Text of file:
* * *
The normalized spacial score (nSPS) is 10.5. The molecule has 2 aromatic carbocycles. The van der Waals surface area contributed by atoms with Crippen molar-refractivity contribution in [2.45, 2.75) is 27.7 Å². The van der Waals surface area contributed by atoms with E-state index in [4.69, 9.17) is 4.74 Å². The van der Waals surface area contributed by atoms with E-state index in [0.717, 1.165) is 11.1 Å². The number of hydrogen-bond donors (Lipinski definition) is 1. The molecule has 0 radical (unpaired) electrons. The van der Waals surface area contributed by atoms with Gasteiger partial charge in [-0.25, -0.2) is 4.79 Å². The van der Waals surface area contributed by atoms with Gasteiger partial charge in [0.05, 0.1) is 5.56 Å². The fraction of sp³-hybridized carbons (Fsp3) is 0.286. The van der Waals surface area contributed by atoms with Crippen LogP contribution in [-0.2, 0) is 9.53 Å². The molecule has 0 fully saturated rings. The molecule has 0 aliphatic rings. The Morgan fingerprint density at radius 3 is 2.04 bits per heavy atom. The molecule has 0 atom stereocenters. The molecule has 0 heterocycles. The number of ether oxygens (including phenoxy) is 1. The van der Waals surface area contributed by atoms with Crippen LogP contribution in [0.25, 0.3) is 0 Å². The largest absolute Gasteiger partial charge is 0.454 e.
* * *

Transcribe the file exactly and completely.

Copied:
The normalized spacial score (nSPS) is 10.5. The molecule has 2 aromatic carbocycles. The van der Waals surface area contributed by atoms with Crippen molar-refractivity contribution in [2.45, 2.75) is 27.7 Å². The van der Waals surface area contributed by atoms with E-state index in [4.69, 9.17) is 4.74 Å². The van der Waals surface area contributed by atoms with E-state index in [0.717, 1.165) is 11.1 Å². The number of hydrogen-bond donors (Lipinski definition) is 1. The molecule has 0 radical (unpaired) electrons. The van der Waals surface area contributed by atoms with Gasteiger partial charge in [-0.25, -0.2) is 4.79 Å². The van der Waals surface area contributed by atoms with Gasteiger partial charge in [0.05, 0.1) is 5.56 Å². The fraction of sp³-hybridized carbons (Fsp3) is 0.286. The van der Waals surface area contributed by atoms with Crippen LogP contribution in [-0.2, 0) is 9.53 Å². The molecule has 0 fully saturated rings. The molecule has 0 aliphatic rings. The Morgan fingerprint density at radius 3 is 2.04 bits per heavy atom. The molecule has 0 atom stereocenters. The molecule has 0 heterocycles. The number of ether oxygens (including phenoxy) is 1. The van der Waals surface area contributed by atoms with Crippen LogP contribution in [0.25, 0.3) is 0 Å². The largest absolute Gasteiger partial charge is 0.454 e.